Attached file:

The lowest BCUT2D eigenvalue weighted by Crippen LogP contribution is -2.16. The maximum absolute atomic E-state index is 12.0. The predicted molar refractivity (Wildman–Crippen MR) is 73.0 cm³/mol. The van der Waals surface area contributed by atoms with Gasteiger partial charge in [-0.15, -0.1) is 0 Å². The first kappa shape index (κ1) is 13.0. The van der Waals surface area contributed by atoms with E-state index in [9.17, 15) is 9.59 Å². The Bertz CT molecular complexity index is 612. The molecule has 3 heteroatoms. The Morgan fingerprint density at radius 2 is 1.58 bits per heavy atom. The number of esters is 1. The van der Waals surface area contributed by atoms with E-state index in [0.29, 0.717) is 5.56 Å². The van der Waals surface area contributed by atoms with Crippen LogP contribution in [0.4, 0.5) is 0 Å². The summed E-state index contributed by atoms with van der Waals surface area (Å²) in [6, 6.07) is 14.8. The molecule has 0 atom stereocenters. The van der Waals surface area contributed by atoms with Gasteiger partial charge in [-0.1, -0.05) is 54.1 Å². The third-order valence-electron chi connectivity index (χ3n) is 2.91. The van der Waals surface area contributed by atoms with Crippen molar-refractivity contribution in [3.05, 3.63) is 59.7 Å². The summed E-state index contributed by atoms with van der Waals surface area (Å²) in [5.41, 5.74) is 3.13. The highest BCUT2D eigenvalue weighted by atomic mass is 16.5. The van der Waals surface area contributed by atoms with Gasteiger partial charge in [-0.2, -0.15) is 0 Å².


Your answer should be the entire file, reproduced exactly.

The lowest BCUT2D eigenvalue weighted by Crippen LogP contribution is -2.16. The maximum absolute atomic E-state index is 12.0. The predicted molar refractivity (Wildman–Crippen MR) is 73.0 cm³/mol. The van der Waals surface area contributed by atoms with Gasteiger partial charge in [-0.15, -0.1) is 0 Å². The first kappa shape index (κ1) is 13.0. The van der Waals surface area contributed by atoms with E-state index in [9.17, 15) is 9.59 Å². The Bertz CT molecular complexity index is 612. The molecule has 3 heteroatoms. The Morgan fingerprint density at radius 2 is 1.58 bits per heavy atom. The number of esters is 1. The van der Waals surface area contributed by atoms with E-state index in [0.29, 0.717) is 5.56 Å². The van der Waals surface area contributed by atoms with Crippen LogP contribution in [0.4, 0.5) is 0 Å². The summed E-state index contributed by atoms with van der Waals surface area (Å²) in [6, 6.07) is 14.8. The molecule has 0 atom stereocenters. The van der Waals surface area contributed by atoms with Gasteiger partial charge in [-0.1, -0.05) is 54.1 Å². The third-order valence-electron chi connectivity index (χ3n) is 2.91. The van der Waals surface area contributed by atoms with Crippen molar-refractivity contribution in [3.05, 3.63) is 59.7 Å². The summed E-state index contributed by atoms with van der Waals surface area (Å²) in [5.41, 5.74) is 3.13. The highest BCUT2D eigenvalue weighted by atomic mass is 16.5. The van der Waals surface area contributed by atoms with Gasteiger partial charge in [-0.2, -0.15) is 0 Å².